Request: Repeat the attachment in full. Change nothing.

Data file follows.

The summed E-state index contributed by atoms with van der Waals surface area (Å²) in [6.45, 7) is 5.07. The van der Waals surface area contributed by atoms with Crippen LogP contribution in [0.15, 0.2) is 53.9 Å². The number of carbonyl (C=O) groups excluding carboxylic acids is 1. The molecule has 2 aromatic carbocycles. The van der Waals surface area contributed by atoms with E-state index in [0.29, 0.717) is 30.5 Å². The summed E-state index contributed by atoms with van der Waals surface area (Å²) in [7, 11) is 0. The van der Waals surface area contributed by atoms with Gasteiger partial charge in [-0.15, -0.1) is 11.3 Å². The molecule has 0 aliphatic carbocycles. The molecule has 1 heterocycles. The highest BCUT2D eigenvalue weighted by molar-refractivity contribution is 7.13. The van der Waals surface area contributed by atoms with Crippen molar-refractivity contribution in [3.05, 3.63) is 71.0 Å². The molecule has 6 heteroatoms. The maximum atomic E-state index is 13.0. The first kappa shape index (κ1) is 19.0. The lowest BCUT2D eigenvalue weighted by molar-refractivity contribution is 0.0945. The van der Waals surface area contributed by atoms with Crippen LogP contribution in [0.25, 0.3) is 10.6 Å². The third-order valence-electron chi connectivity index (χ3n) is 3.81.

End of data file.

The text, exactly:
The summed E-state index contributed by atoms with van der Waals surface area (Å²) in [6.45, 7) is 5.07. The van der Waals surface area contributed by atoms with Crippen LogP contribution in [0.15, 0.2) is 53.9 Å². The number of carbonyl (C=O) groups excluding carboxylic acids is 1. The molecule has 2 aromatic carbocycles. The van der Waals surface area contributed by atoms with E-state index in [0.29, 0.717) is 30.5 Å². The summed E-state index contributed by atoms with van der Waals surface area (Å²) in [7, 11) is 0. The van der Waals surface area contributed by atoms with Gasteiger partial charge in [-0.15, -0.1) is 11.3 Å². The molecule has 0 aliphatic carbocycles. The molecule has 1 heterocycles. The highest BCUT2D eigenvalue weighted by molar-refractivity contribution is 7.13. The van der Waals surface area contributed by atoms with Crippen molar-refractivity contribution in [3.05, 3.63) is 71.0 Å². The molecule has 6 heteroatoms. The maximum atomic E-state index is 13.0. The first kappa shape index (κ1) is 19.0. The lowest BCUT2D eigenvalue weighted by molar-refractivity contribution is 0.0945. The van der Waals surface area contributed by atoms with Crippen LogP contribution in [0.25, 0.3) is 10.6 Å². The third-order valence-electron chi connectivity index (χ3n) is 3.81.